We can attempt to teach the things that one might imagine the earth would teach us: silence, humility, holiness, connectedness, courtesy, beauty, celebration, giving, restoration, obligation and wildness.
David Orr from "Earth in Mind"

May 31, 2007

Dolores LaChapelle

The following is my next article to be published at Travels in Paradise.

The first winter I was in Colorado I took an avalanche course at Hesperus Ski Hill, a one lift hill where cows grazed in the summer. It was not the full course that they gave up at the Silverton Avalanche School but it was a solid start for someone who liked to cross country ski in the backcountry. Among our instructors was a married couple who were full of stories of the old days of backcountry skiing. As the years have past the memory faded. Until the other day when I was reading a magazine and there was an obituary for Dolores LaChapelle. In thinking about what I know about her life I believe the couple was her and her husband.

LaChapelle is among a group of environmental writers who shared a philosophy known as Deep Ecology. As Alan Drengson of the Foundation of Deep Ecology explains Deep Ecology is "the long-range deep approach involves redesigning our whole systems based on values and methods that truly preserve the ecological and cultural diversity of natural systems."

Dolores focused on the sacred connection between people and the natural world. She explored this through ritual, backcountry skiing and the sacred connection between the earth and women. Her writings were hefty and academic and her ideas we spiritual in nature. She felt that "If we are to truly connect with the land, we need to change our perceptions and our approach more than our location." LaChapelle lived out her philosophies in Silverton Colorado where she divided her time between writing and directing the Way of the Mountain Leaning Center. In her spare time, Dolores also skied the back country.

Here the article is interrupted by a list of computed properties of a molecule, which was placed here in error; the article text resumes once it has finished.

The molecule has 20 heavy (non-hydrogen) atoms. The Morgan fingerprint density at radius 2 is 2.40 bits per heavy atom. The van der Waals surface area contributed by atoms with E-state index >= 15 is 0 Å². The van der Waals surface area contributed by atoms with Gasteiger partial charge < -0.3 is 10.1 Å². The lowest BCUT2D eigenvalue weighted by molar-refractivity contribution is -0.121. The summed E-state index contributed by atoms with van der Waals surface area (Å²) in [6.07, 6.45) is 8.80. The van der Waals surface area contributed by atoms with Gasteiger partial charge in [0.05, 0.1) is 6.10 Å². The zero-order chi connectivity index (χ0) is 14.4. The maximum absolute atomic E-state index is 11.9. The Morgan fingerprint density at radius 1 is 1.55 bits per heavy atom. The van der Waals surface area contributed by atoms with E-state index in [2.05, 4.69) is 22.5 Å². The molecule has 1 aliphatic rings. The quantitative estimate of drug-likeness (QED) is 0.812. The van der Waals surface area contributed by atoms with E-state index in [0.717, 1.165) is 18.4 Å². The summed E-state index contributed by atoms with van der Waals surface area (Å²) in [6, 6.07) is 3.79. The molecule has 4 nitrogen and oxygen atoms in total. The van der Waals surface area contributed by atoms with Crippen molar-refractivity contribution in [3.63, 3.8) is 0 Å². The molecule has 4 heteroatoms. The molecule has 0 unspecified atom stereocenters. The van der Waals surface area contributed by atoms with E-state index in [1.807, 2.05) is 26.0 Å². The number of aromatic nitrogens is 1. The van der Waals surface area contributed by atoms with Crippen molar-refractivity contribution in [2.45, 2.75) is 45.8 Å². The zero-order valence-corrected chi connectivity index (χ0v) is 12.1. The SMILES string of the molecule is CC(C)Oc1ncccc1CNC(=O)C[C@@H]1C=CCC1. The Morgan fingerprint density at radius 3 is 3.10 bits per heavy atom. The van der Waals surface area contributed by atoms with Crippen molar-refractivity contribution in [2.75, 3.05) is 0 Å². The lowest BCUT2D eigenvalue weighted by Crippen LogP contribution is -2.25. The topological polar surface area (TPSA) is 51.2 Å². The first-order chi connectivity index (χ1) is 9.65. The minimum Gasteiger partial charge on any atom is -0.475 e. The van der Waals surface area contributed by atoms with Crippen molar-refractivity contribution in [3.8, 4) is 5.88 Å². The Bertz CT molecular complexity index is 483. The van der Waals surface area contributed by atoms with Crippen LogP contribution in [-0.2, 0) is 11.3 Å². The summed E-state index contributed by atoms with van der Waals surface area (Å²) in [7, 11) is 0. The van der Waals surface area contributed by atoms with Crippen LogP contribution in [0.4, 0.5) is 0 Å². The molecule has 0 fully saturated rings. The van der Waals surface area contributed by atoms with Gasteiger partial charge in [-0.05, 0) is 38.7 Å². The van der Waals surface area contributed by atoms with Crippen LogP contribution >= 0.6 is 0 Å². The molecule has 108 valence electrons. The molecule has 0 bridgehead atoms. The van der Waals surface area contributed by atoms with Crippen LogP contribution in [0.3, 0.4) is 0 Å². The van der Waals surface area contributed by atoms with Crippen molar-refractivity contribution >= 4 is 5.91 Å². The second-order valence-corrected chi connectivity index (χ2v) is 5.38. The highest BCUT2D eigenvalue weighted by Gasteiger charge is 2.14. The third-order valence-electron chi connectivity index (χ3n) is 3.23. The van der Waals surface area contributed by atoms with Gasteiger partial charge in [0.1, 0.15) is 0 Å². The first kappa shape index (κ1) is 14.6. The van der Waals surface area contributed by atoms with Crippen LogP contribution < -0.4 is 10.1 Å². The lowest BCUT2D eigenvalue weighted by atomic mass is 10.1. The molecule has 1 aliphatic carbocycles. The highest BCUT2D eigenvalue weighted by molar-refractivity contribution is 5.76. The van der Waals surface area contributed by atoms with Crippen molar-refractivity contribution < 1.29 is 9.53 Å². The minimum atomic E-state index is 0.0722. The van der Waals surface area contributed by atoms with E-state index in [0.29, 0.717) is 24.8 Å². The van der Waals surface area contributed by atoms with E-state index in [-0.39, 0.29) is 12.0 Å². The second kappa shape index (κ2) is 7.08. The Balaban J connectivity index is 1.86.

As a mother I find myself looking for spiritual connections more often. LaChapelle's belief that ritual as a form of connection to the earth and ones community has infiltrated our life. She saw the connection between our lives and the planet we live on in a feminine way. How was I to know who the funny old woman with her tales of teaching members of the Army Corps of Engineers how to detonate avalanches in the seventies had so much more to teach.

As a family we are creating our own rituals, we hike in the canyon with the apple trees every spring when they are in bloom to welcome their sweetness. As my son is drifting off to sleep I sing him songs of the mountains and seas. When choosing our wedding date we decided to coincide it with Lammas which is the celebration of the first wheat harvest in the Celtic tradition. To recognize both our marriage and Lammas the spot where we were married has a garden that blooms around that time.

It is my understanding of the importance of these rituals that we seek out that is the gift that the words of Dolores LaChapelle gave me.

One of her articles is here

For more information on Deep Ecology you can find it here

No comments: